Most people associate Edith Taylor Nicholson with her Glen Farm and Glen Manor House, but she was a major benefactor to a Portsmouth institution. The Portsmouth Free Public Library was one of those places where you can see her good works. Ernest Dennome in his history of the library gives us an idea of her generosity.

“A cultured lady of kind concern for her adopted Community Portsmouth, Mrs. Nicholson was a splendid volunteer worker and an outstanding Red Cross Chairwoman during War War II. She was extremely generous with her huge personal fortune and spent her active senior years in Portsmouth on her 1000 acre estate, Glen Manor and Farm.”

rEdith Taylor Nicholson as Red Cross Chairman.

By the 1940s the library was collecting more juvenile books. This was a point in time when the publication of good books for beginning readers was growing. The Millers (Clara May Miller and her family) donated a special fund to buy children books. Edith and other donors like Clara Anthony, Pauline Weaver and Sue Brady, donated to the collection. By 1952 the board of directors of the library decided to make the Art Room (which had been donated by Sarah Eddy) into a Children’s Room. Edith had made some donations to the library in the 1930s. When the needs of the library were made known to her in the 1950s, she was prepared to make a donation of $5,000 for repairs to make the Children’s Room functional.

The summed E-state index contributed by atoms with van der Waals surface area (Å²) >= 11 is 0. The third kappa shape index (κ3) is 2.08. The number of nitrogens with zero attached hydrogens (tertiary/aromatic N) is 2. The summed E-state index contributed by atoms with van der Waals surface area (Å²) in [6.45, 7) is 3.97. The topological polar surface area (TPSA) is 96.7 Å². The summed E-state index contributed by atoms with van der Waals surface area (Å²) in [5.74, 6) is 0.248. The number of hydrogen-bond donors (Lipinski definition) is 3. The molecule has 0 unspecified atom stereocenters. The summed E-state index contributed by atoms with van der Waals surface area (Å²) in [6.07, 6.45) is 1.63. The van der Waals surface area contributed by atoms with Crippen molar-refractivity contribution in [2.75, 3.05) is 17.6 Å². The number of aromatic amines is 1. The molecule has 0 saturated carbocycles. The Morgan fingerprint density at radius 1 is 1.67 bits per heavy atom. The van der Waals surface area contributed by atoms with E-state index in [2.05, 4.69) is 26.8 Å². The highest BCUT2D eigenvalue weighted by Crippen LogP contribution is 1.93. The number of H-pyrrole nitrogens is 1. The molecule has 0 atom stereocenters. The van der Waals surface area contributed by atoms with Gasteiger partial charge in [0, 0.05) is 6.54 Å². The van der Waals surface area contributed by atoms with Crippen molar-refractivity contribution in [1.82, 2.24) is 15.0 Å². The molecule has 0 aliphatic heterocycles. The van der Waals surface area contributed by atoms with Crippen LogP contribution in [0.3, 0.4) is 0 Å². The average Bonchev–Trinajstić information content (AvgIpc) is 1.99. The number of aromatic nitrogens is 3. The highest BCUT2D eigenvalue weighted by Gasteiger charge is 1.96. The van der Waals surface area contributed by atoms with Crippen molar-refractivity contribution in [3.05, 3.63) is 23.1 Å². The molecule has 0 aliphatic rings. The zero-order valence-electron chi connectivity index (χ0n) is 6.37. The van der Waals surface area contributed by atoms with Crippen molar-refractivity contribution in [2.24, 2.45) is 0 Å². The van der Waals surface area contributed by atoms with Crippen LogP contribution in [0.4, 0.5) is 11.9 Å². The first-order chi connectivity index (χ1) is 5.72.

Edith made a bequest of $25,000 to the library and with matching state funds the library constructed the North wing. The Wing was dedicated as a memorial to Edith after her death in 1959.

When you visit the North Wing today to browse for a good book, think of Edith Taylor Nicholson and others who have made donations that make the Portsmouth Free Public Library the heart of the Portsmouth community today.